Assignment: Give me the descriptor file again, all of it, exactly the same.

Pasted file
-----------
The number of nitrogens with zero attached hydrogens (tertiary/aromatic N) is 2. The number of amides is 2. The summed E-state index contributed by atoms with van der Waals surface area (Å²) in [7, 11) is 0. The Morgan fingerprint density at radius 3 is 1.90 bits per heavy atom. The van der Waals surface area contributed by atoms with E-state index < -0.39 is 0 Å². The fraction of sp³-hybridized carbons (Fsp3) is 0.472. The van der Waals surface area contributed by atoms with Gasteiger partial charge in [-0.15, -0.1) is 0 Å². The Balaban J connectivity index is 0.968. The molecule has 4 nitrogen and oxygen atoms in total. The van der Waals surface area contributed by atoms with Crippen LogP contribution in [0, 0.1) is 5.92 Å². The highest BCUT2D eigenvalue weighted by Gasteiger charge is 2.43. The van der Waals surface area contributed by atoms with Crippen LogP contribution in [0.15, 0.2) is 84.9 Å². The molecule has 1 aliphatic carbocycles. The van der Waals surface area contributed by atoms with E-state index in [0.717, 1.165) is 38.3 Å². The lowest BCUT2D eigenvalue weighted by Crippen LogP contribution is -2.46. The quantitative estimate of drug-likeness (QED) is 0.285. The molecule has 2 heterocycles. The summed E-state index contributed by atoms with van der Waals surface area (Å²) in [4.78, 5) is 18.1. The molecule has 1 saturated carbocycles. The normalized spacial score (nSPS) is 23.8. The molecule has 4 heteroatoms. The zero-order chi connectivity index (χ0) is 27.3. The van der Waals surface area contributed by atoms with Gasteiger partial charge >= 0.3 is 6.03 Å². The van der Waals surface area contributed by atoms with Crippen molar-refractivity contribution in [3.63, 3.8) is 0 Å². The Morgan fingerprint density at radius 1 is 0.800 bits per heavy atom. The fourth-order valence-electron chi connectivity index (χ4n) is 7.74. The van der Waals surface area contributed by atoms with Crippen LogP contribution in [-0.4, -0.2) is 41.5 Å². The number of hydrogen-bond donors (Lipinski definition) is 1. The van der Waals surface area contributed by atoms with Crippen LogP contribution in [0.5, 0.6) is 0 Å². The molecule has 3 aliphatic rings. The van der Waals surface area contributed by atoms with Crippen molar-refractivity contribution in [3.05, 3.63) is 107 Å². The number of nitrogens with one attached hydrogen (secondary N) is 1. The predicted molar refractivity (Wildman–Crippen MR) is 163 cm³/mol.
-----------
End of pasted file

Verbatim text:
The number of nitrogens with zero attached hydrogens (tertiary/aromatic N) is 2. The number of amides is 2. The summed E-state index contributed by atoms with van der Waals surface area (Å²) in [7, 11) is 0. The Morgan fingerprint density at radius 3 is 1.90 bits per heavy atom. The van der Waals surface area contributed by atoms with E-state index < -0.39 is 0 Å². The fraction of sp³-hybridized carbons (Fsp3) is 0.472. The van der Waals surface area contributed by atoms with Gasteiger partial charge in [-0.15, -0.1) is 0 Å². The Balaban J connectivity index is 0.968. The molecule has 4 nitrogen and oxygen atoms in total. The van der Waals surface area contributed by atoms with Crippen LogP contribution in [0, 0.1) is 5.92 Å². The highest BCUT2D eigenvalue weighted by Gasteiger charge is 2.43. The van der Waals surface area contributed by atoms with Crippen LogP contribution in [0.15, 0.2) is 84.9 Å². The molecule has 1 aliphatic carbocycles. The van der Waals surface area contributed by atoms with E-state index in [0.717, 1.165) is 38.3 Å². The lowest BCUT2D eigenvalue weighted by Crippen LogP contribution is -2.46. The quantitative estimate of drug-likeness (QED) is 0.285. The molecule has 2 heterocycles. The summed E-state index contributed by atoms with van der Waals surface area (Å²) in [4.78, 5) is 18.1. The molecule has 1 saturated carbocycles. The normalized spacial score (nSPS) is 23.8. The molecule has 4 heteroatoms. The zero-order chi connectivity index (χ0) is 27.3. The van der Waals surface area contributed by atoms with Gasteiger partial charge >= 0.3 is 6.03 Å². The van der Waals surface area contributed by atoms with Crippen molar-refractivity contribution in [3.63, 3.8) is 0 Å². The Morgan fingerprint density at radius 1 is 0.800 bits per heavy atom. The fourth-order valence-electron chi connectivity index (χ4n) is 7.74. The van der Waals surface area contributed by atoms with Crippen LogP contribution in [-0.4, -0.2) is 41.5 Å². The number of hydrogen-bond donors (Lipinski definition) is 1. The van der Waals surface area contributed by atoms with Crippen LogP contribution in [0.5, 0.6) is 0 Å². The molecule has 3 aliphatic rings. The van der Waals surface area contributed by atoms with Crippen molar-refractivity contribution in [3.05, 3.63) is 107 Å². The number of nitrogens with one attached hydrogen (secondary N) is 1. The predicted molar refractivity (Wildman–Crippen MR) is 163 cm³/mol.